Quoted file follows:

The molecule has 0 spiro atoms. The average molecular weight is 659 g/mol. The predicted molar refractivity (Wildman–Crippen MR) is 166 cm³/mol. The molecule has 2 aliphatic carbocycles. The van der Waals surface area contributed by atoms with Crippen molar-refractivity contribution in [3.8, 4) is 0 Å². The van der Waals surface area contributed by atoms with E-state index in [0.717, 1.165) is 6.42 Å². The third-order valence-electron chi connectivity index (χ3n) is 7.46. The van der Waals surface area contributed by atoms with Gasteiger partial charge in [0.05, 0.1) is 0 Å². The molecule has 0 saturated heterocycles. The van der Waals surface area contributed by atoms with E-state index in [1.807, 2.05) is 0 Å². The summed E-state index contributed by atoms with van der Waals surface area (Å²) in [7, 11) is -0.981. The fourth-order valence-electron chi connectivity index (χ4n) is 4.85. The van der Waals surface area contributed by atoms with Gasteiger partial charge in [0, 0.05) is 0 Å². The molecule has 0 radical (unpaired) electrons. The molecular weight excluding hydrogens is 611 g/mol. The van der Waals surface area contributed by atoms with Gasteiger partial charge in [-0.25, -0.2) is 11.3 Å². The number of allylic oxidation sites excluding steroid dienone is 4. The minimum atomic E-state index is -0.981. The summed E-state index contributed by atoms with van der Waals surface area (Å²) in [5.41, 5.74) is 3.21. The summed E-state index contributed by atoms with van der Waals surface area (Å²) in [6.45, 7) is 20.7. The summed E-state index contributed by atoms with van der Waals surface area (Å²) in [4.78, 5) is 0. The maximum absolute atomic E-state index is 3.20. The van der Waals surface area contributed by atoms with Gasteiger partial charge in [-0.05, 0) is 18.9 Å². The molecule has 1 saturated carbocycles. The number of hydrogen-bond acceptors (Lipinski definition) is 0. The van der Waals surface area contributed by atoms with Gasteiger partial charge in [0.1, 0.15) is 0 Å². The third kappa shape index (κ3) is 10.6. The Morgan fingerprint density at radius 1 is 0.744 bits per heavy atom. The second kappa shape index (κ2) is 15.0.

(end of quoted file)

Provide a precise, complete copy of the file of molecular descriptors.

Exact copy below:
The molecule has 0 spiro atoms. The average molecular weight is 659 g/mol. The predicted molar refractivity (Wildman–Crippen MR) is 166 cm³/mol. The molecule has 2 aliphatic carbocycles. The van der Waals surface area contributed by atoms with Crippen molar-refractivity contribution in [3.8, 4) is 0 Å². The van der Waals surface area contributed by atoms with E-state index in [0.717, 1.165) is 6.42 Å². The third-order valence-electron chi connectivity index (χ3n) is 7.46. The van der Waals surface area contributed by atoms with Gasteiger partial charge in [0.05, 0.1) is 0 Å². The molecule has 0 saturated heterocycles. The van der Waals surface area contributed by atoms with E-state index in [1.807, 2.05) is 0 Å². The summed E-state index contributed by atoms with van der Waals surface area (Å²) in [7, 11) is -0.981. The fourth-order valence-electron chi connectivity index (χ4n) is 4.85. The van der Waals surface area contributed by atoms with Gasteiger partial charge in [0, 0.05) is 0 Å². The molecule has 0 radical (unpaired) electrons. The molecular weight excluding hydrogens is 611 g/mol. The van der Waals surface area contributed by atoms with Gasteiger partial charge in [-0.25, -0.2) is 11.3 Å². The number of allylic oxidation sites excluding steroid dienone is 4. The minimum atomic E-state index is -0.981. The summed E-state index contributed by atoms with van der Waals surface area (Å²) in [5.41, 5.74) is 3.21. The summed E-state index contributed by atoms with van der Waals surface area (Å²) in [6.45, 7) is 20.7. The summed E-state index contributed by atoms with van der Waals surface area (Å²) in [4.78, 5) is 0. The maximum absolute atomic E-state index is 3.20. The van der Waals surface area contributed by atoms with Gasteiger partial charge in [-0.05, 0) is 18.9 Å². The molecule has 1 saturated carbocycles. The number of hydrogen-bond acceptors (Lipinski definition) is 0. The van der Waals surface area contributed by atoms with Gasteiger partial charge in [0.1, 0.15) is 0 Å². The third kappa shape index (κ3) is 10.6. The Morgan fingerprint density at radius 1 is 0.744 bits per heavy atom. The second kappa shape index (κ2) is 15.0.